Good news for all of those coffee drinkers out there. New research published in the Annals of Internal Medicine finds a direct correlation between coffee drinking and a reduced risk of heart disease, stroke and liver disease. A 16Y study found men who drank 3 or more cups of coffee per day lower their risk of death by 18%, while women saw an 8% decline. Drink up!
In other good news, 1Q17 was a good time for community banks too, according to the FDIC's Q1 report
on how 5,401 community banks are faring. In many categories, community banks outperformed non-community bank counterparts.
Net income for the group rose 10.4% over 1Q16 to $5.6B, with 56% of community banks reporting higher net income than they saw 1Y ago. Pretax return on assets (ROA) increased to 1.33%, up 14bp from 4Q16 and 6bp from 1Q16. Higher loan-loss provisions and noninterest expenses offset higher net interest and noninterest income.
Net interest income rose by $1.2B, or 7.1%, over 1Q16, with 69% of banks seeing higher net interest income. The report attributes the bump to non-1-to-4 family real estate loans, which were up 10% ($761.8mm) over last year. Community banks' average net interest margin (NIM) dipped a bit, going from 3.56% in 1Q16 to 3.54%, probably due to flat asset yields and a 2bp increase in funding costs. Net interest margins at community banks were 41bp higher than at non-community banks and 35bp greater than the overall industry average -- the smallest difference since 2Q13.
Noninterest income went up by 6.8%, or $304.3mm; that's almost twice non-community banks' growth rate. Further, 57% of community banks had higher noninterest income than they did vs. 1Q16, led by better other noninterest income (up 9% or $157.5mm) and servicing fees (up 50.6% or $88.1mm).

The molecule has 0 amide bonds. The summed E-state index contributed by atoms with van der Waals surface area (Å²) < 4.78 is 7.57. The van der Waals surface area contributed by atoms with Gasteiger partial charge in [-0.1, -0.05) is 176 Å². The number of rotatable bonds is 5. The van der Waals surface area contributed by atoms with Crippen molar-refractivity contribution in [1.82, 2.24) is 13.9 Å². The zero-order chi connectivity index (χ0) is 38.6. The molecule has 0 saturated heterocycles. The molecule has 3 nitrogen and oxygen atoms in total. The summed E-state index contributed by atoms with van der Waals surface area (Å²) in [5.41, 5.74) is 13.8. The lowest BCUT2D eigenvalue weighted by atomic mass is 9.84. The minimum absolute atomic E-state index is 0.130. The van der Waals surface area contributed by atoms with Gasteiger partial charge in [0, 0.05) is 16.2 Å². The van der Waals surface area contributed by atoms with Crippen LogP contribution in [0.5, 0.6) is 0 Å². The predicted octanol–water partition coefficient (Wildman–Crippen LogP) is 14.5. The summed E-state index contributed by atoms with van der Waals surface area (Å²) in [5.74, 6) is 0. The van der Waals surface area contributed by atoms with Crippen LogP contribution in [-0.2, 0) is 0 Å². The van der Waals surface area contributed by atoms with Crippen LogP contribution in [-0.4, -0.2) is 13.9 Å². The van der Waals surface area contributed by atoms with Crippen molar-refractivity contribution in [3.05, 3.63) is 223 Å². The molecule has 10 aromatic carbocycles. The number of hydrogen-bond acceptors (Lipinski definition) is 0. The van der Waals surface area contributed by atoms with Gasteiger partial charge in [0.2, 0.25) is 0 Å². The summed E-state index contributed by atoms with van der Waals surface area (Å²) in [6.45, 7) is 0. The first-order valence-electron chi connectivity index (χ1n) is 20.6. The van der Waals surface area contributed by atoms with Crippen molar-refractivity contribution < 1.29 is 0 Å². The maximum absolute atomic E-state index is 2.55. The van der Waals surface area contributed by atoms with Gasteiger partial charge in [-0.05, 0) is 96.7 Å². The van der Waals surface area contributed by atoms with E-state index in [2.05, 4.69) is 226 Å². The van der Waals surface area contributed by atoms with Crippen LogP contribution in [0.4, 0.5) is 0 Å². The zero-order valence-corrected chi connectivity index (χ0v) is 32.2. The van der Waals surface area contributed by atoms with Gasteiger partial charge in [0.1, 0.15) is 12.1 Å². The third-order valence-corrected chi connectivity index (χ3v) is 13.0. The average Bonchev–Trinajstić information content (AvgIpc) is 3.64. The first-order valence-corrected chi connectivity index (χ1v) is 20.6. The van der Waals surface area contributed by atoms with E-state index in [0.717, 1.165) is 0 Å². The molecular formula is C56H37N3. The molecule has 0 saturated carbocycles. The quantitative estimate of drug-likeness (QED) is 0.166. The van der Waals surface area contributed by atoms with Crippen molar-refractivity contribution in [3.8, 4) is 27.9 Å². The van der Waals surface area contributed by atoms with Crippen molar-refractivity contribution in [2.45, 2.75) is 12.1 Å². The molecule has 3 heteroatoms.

Noninterest expenses at community banks increased by $721.9mm, a 5% increase over 1Q16. The report attributes that bump to higher salaries and employee benefits, which were up by $537.3mm, or 6.6%. Community banks had 428,632 full-time employees (or the equivalent) in 1Q17, up 10,841, or 2.6%, over 1Q16. Finally, 1Q17 average assets per employee were $5.2mm, up 5.6% from 1Q16.
Loan balances were up 1.1% ($16.7B) in 1Q17, comprising 69.1% of total assets -- the highest proportion for a first quarter since 2009. More than half (57%) of community banks increased loan balances from Q416, led by nonfarm nonresidential loans (up $10.4B, or 2.4%), multifamily residential loans (up $3.6B, or 3.3%), commercial and industrial loans (up $2.1B, or 1.1%), construction and development loans (up $1.7B, or 1.7%), and 1-to-4 family residential mortgages (up $1.6B, or 0.4%). For non-community banks on the other hand, loan balances declined by $24.7B, or 0.3%.
Loan balances weren't just up for 1Q17. In fact, they rose by $109.9B, or 7.7%, over the past 12 months. Note that this total is more than twice the 3.3% growth at non-community banks.
Slightly more than 75% of community banks increased their loan balances during 1Q17. The report credits this increase to nonfarm nonresidential loans (up $43.9B, or 10.8%), 1-to-4 family residential mortgages (up $16.5B, or 4.3%), multifamily residential loans (up $14.2B, or 14.5%), commercial and industrial loans (up $13.4B, or 7.1%), and construction and development loans (up $11.3B, or 12.4%).
At 0.10%, community banks' net charge-off rate stayed the same as it was a year ago. Community banks saw all major loan categories (except commercial and industrial loans, which were up by 3bp) had a lower net charge-off rate than they did in 1Q16. Construction and development loans had a negative 0.01% net charge-off rate, because recoveries surpassed charge-offs. By contrast, non-community banks' net charge-off rate rose to 0.57%, an increase of 5bp over the first quarter of last year.
All in all, it seems that community banks fared quite well in 1Q17. Of course, the challenges are still there. But, it appears that these challenges are being managed well and positioning community banks nicely for 2Q17, so keep sipping your coffee as you look for an update in another three months.